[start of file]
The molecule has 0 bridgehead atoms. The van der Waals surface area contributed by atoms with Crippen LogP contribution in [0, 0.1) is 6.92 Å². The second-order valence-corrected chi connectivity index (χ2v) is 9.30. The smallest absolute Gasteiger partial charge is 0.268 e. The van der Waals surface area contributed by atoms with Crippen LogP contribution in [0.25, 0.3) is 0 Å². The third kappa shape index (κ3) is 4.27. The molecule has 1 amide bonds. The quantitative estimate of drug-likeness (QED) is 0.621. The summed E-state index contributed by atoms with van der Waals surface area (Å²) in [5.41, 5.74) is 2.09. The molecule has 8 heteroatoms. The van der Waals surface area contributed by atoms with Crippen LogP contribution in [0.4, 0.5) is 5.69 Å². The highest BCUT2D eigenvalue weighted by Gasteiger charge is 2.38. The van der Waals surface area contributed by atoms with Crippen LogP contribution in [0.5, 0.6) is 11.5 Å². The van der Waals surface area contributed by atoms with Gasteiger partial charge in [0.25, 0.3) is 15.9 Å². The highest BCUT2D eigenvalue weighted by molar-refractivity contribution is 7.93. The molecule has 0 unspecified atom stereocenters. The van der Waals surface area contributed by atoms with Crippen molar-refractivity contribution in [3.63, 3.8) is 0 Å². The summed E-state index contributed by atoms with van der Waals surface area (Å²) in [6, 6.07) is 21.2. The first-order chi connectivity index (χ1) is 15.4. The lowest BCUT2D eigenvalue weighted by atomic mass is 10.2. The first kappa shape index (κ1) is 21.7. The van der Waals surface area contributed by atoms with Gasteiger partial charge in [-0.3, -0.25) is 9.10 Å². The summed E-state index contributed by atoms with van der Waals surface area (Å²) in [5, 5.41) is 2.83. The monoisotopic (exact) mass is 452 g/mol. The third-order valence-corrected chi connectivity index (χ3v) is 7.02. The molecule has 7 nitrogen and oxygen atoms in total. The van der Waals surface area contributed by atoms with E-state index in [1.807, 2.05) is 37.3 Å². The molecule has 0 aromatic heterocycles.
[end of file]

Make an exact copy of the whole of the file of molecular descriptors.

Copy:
The molecule has 0 bridgehead atoms. The van der Waals surface area contributed by atoms with Crippen LogP contribution in [0, 0.1) is 6.92 Å². The second-order valence-corrected chi connectivity index (χ2v) is 9.30. The smallest absolute Gasteiger partial charge is 0.268 e. The van der Waals surface area contributed by atoms with Crippen LogP contribution in [0.25, 0.3) is 0 Å². The third kappa shape index (κ3) is 4.27. The molecule has 1 amide bonds. The quantitative estimate of drug-likeness (QED) is 0.621. The summed E-state index contributed by atoms with van der Waals surface area (Å²) in [5.41, 5.74) is 2.09. The molecule has 8 heteroatoms. The van der Waals surface area contributed by atoms with Crippen LogP contribution in [0.4, 0.5) is 5.69 Å². The highest BCUT2D eigenvalue weighted by Gasteiger charge is 2.38. The van der Waals surface area contributed by atoms with Crippen LogP contribution in [0.5, 0.6) is 11.5 Å². The van der Waals surface area contributed by atoms with Gasteiger partial charge in [0.25, 0.3) is 15.9 Å². The highest BCUT2D eigenvalue weighted by molar-refractivity contribution is 7.93. The molecule has 0 unspecified atom stereocenters. The van der Waals surface area contributed by atoms with Crippen molar-refractivity contribution in [3.63, 3.8) is 0 Å². The summed E-state index contributed by atoms with van der Waals surface area (Å²) in [6, 6.07) is 21.2. The first-order chi connectivity index (χ1) is 15.4. The lowest BCUT2D eigenvalue weighted by atomic mass is 10.2. The first kappa shape index (κ1) is 21.7. The van der Waals surface area contributed by atoms with Gasteiger partial charge in [-0.3, -0.25) is 9.10 Å². The summed E-state index contributed by atoms with van der Waals surface area (Å²) in [5, 5.41) is 2.83. The monoisotopic (exact) mass is 452 g/mol. The third-order valence-corrected chi connectivity index (χ3v) is 7.02. The molecule has 7 nitrogen and oxygen atoms in total. The van der Waals surface area contributed by atoms with E-state index in [1.807, 2.05) is 37.3 Å². The molecule has 0 aromatic heterocycles.